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This creative practice research project1,The Body + The Lens: Shrink, Wax, Purge, Bleach, investigates women’s body-correcting practices, and how these practices have contributed to, and transformed, the social construction of women’s gender. The concrete body-correcting practices studied include body-contour wear, Brazilian waxing, anal bleaching, salt water cleansing and fake tanning. This group of practices, popularised in recent decades, has become part of women’s everyday experience (or rather, it should be stressed, they have become so predominantly for white women in the capitalist Global North, though I will analyse intersectional cases below in ‘Resistance to Photographic Power of Women’s Subjectivity’). Their normalisation – or rather, the normalisation of their effects on the appearance of the body – has established a strong cultural expectation toward their performance. The very idea of ‘body-correcting’ practices exclusively for women, implies that the given female body is something to correct. Empirical work (for further discussion see the section on ‘Designer Vagina’) suggests that the body-correcting practices have redefined women’s experience of their gender identity and feminine embodiment in the Global North (the contextual focus of this study). The pressure to perform these practices, in order to normalise the body, appears to be felt keenly by younger women. This research hypothesised one reason for this being that younger female bodies are more often displayed than mature bodies in traditional media (film, television, magazines, etc.); younger female bodies, as objects of beauty, are also objects of more regular scrutiny and surveillance. However, it is also the case that images of female bodies are now more frequently circulated and consumed through higher levels of consumption of image-rich media via the internet (by heterosexual female peers, as much as by heterosexual men). Women’s own everyday presentation and publication of their bodies online has become part of everyday life, a part of younger women’s own ‘self-expression’ (intentionality) via interactive social media (Facebook, Instagram, Snapchat, Tumblr).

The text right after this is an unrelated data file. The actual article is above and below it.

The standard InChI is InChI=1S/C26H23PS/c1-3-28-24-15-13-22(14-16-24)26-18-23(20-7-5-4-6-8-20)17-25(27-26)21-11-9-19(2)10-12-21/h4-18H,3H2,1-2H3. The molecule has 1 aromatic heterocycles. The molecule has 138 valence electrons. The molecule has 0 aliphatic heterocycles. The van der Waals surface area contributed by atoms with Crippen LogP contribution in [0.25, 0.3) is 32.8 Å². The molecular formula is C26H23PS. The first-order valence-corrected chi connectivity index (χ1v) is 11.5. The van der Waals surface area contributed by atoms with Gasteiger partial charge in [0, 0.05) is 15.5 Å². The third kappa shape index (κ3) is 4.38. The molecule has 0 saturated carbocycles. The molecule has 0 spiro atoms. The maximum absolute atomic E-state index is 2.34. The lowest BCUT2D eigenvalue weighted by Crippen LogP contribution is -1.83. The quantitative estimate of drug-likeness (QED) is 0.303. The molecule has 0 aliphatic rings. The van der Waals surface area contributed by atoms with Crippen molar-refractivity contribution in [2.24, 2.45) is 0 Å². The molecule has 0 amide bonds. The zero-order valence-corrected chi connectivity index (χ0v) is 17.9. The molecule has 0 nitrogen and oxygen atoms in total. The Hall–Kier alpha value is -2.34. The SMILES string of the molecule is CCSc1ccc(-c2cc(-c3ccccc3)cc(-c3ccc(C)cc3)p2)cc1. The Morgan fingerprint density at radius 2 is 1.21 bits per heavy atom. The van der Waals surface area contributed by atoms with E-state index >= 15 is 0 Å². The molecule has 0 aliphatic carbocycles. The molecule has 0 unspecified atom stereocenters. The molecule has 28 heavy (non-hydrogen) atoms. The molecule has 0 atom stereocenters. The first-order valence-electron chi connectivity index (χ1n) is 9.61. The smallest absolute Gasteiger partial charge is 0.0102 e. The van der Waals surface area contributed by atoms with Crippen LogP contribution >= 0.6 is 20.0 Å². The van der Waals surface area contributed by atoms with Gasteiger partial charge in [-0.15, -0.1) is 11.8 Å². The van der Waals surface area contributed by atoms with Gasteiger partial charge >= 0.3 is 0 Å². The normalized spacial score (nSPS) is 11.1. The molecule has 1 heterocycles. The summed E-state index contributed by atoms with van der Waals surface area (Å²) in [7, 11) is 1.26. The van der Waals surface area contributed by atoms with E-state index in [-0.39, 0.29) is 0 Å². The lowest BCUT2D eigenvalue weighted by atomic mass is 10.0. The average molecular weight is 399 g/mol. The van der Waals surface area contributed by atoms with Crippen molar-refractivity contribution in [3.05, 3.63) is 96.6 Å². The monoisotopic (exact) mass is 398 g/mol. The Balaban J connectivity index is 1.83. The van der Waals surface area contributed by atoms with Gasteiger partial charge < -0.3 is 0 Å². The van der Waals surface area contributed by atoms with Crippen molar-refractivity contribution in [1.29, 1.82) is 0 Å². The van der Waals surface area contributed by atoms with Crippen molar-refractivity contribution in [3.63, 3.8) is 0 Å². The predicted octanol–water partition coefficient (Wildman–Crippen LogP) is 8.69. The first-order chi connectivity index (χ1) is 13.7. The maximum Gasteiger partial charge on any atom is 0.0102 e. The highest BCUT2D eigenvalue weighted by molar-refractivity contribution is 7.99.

Accepting the broader premises of George Gerbner’s ‘Cultivation Theory’, it was an aim of this research to further the analysis of the relationship between the visual representation of women in media and the normalisation of certain gendered body-correcting practices in everyday life. Cultivation theory suggests that consumers’ interaction with media, with its themes, its patterns of representation and its stereotypes, informs consumers’ beliefs and values as well as societal norms2. Content analysis, working within the cultivation theory frame, suggests that media often perpetuate stereotypical representations of gender norms, in both image form and through narrative events and take-home ‘morals’3. It is an interest of this research how media affects not only consumers’ beliefs but also women’s subjective practices, i.e. the relationship of women’s identity and agency with these newly emergent body-correcting practices. Certain analysable patterns in the media’s gender representations reinforce a normalised image of women’s bodies. However, to achieve this norm through body-correcting practices is difficult if not impossible for the average population.


What are the specific characteristics of this norm, of what I call the ‘Glossy Magazine Girl’? In the Global North (for predominantly white, heterosexual, able-bodied women) this normative image of ‘woman’ appears as a norm of beauty, but also of ‘healthy’ feminine subjectivity. She who achieves it is normal and healthy; she who doesn’t is abnormal and unhealthy. The healthy ‘she’ is preternaturally thin, hairless, her skin unspotted by bulges or cellulite; her skin tone is a clear, clean white, or evenly bronzed; even her anus is an unblemished pink. Such biological facts of the female body as pubic hair have become objects of disgust and disdain, for women and men alike. 


The saturation of media into ever more finely-grained interstices of everyday life has no doubt put more energy into the relay between representations of women in media, gendered expectations, and women’s gender performativity. Images of the Glossy Magazine Girl, in old media and in consumers’ mimicry of old media’s image library, has penetrated not only the idle days and hours but idle minutes and seconds of women’s everyday lives. The pressure of the norm is intensifying. The introduction of social media has powerfully linked women’s own subjective agency and intentionality to the formation of this normative image (witness the proliferation of ‘copies’ of the Glossy Magazine Girl in ‘everyday’ Instagram practices and images, in the pattern of body-imagery for example).